We update and summarize the recent findings in conventional treatment and hematopoietic stem cell transplantation in chronic granulomatous disease (CGD). We also summarize the contemporary view on when hematopoietic stem cell transplantation should be the preferred treatment of choice in CGD.
Chronic granulomatous disease (CGD) is a rare X-linked or autosomal recessive primary immune deficiency characterized by recurrent, life-threatening bacterial and fungal infections. Mortality rates are high with conventional treatment. However, haematopoietic stem cell transplantation (HSCT) offers cure. Here, we compare the outcome of HSCT in 14 Swedish patients with CGD to that in 27 patients with CGD who were given conventional treatment.
Resolution of inflammation requires clearance of activated neutrophils by macrophages in a manner that prevents injury to adjacent tissues. Surface changes, including phosphatidylserine (PS) exposure, may target neutrophils for phagocytosis. In this study, we show that externalization of PS is defective in phorbol myristate acetate (PMA)-activated neutrophils obtained from chronic granulomatous disease (CGD) patients with mutations in components of the nicotinamide adenine dinucleotide phosphate (NADPH) oxidase. Moreover, activated neutrophils from CGD patients failed to undergo clearance upon cocultivation with macrophages from normal donors. In line with these results, treatment of donor neutrophils with diphenyleneiodonium (DPI), an inhibitor of NADPH oxidase, blocked PMA-induced PS oxidation and externalization and prevented their engulfment by macrophages. Furthermore, primary macrophages from CGD patients or human gp91(phox)-deficient PLB-985 cells differentiated into macrophage-like cells were defective for engulfment of apoptotic target cells. Pretreatment of normal macrophages with DPI also suppressed the subsequent ingestion of PS-positive target cells. Together, these data demonstrate that NADPH oxidase plays an important role in the process of macrophage disposal of target cells (programmed cell clearance). Thus we speculate that the lack of a functional NADPH oxidase results in impaired neutrophil clearance and the exaggerated inflammation that is characteristic for CGD.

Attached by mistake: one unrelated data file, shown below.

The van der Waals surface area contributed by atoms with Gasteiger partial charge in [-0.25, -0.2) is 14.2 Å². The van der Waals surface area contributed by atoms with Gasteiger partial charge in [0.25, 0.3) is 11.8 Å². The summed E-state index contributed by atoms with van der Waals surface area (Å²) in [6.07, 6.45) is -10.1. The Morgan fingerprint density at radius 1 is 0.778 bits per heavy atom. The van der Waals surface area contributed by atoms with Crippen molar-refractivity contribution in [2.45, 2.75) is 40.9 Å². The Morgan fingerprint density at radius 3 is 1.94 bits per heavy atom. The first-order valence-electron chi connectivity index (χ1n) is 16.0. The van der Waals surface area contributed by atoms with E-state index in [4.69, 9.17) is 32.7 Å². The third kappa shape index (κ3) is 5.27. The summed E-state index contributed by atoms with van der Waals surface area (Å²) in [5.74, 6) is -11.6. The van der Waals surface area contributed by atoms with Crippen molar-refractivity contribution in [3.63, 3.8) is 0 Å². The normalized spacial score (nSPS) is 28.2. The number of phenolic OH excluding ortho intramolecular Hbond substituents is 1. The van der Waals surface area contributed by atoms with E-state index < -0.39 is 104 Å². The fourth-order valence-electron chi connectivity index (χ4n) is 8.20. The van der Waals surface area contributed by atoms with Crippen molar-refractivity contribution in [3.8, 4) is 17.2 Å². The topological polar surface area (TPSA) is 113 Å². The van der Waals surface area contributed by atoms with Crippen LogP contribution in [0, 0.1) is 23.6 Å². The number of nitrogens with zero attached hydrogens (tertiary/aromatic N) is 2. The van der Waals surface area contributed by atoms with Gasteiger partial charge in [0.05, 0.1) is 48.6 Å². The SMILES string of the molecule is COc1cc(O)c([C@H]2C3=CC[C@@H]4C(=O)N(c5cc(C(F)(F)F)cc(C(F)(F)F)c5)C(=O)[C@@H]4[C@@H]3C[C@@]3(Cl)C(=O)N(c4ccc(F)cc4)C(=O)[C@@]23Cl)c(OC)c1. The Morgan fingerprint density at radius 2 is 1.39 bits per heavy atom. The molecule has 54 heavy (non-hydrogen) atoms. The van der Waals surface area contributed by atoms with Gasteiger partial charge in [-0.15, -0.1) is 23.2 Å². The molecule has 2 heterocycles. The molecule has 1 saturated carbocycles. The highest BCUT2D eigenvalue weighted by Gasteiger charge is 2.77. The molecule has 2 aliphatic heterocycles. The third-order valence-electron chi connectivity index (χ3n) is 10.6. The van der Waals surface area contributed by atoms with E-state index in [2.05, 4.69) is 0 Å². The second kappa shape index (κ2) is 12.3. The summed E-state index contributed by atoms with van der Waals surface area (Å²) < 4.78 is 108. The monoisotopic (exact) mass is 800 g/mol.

CGD is an immunodeficiency caused by deletions or mutations in genes that encode subunits of the leukocyte NADPH oxidase complex. Normally, assembly of the NADPH oxidase complex in phagosomes of certain phagocytic cells leads to a "respiratory burst", essential for the clearance of phagocytosed micro-organisms. CGD patients lack this mechanism, which leads to life-threatening infections and granuloma formation. However, a clear picture of the clinical course of CGD is hampered by its low prevalence (approximately 1:250,000). Therefore, extensive clinical data from 429 European patients were collected and analyzed. Of these patients 351 were males and 78 were females. X-linked (XL) CGD (gp91(phox) deficient) accounted for 67% of the cases, autosomal recessive (AR) inheritance for 33%. AR-CGD was diagnosed later in life, and the mean survival time was significantly better in AR patients (49.6 years) than in XL CGD (37.8 years), suggesting a milder disease course in AR patients. The disease manifested itself most frequently in the lungs (66% of patients), skin (53%), lymph nodes (50%), gastrointestinal tract (48%) and liver (32%). The most frequently cultured micro-organisms per episode were Staphylococcus aureus (30%), Aspergillus spp. (26%), and Salmonella spp. (16%). Surprisingly, Pseudomonas spp. (2%) and Burkholderia cepacia (<1%) were found only sporadically. Lesions induced by inoculation with BCG occurred in 8% of the patients. Only 71% of the patients received antibiotic maintenance therapy, and 53% antifungal prophylaxis. 33% were treated with gamma-interferon. 24 patients (6%) had received a stem cell transplantation. The most prominent reason of death was pneumonia and pulmonary abscess (18/84 cases), septicemia (16/84) and brain abscess (4/84). These data provide further insight in the clinical course of CGD in Europe and hopefully can help to increase awareness and optimize the treatment of these patients.
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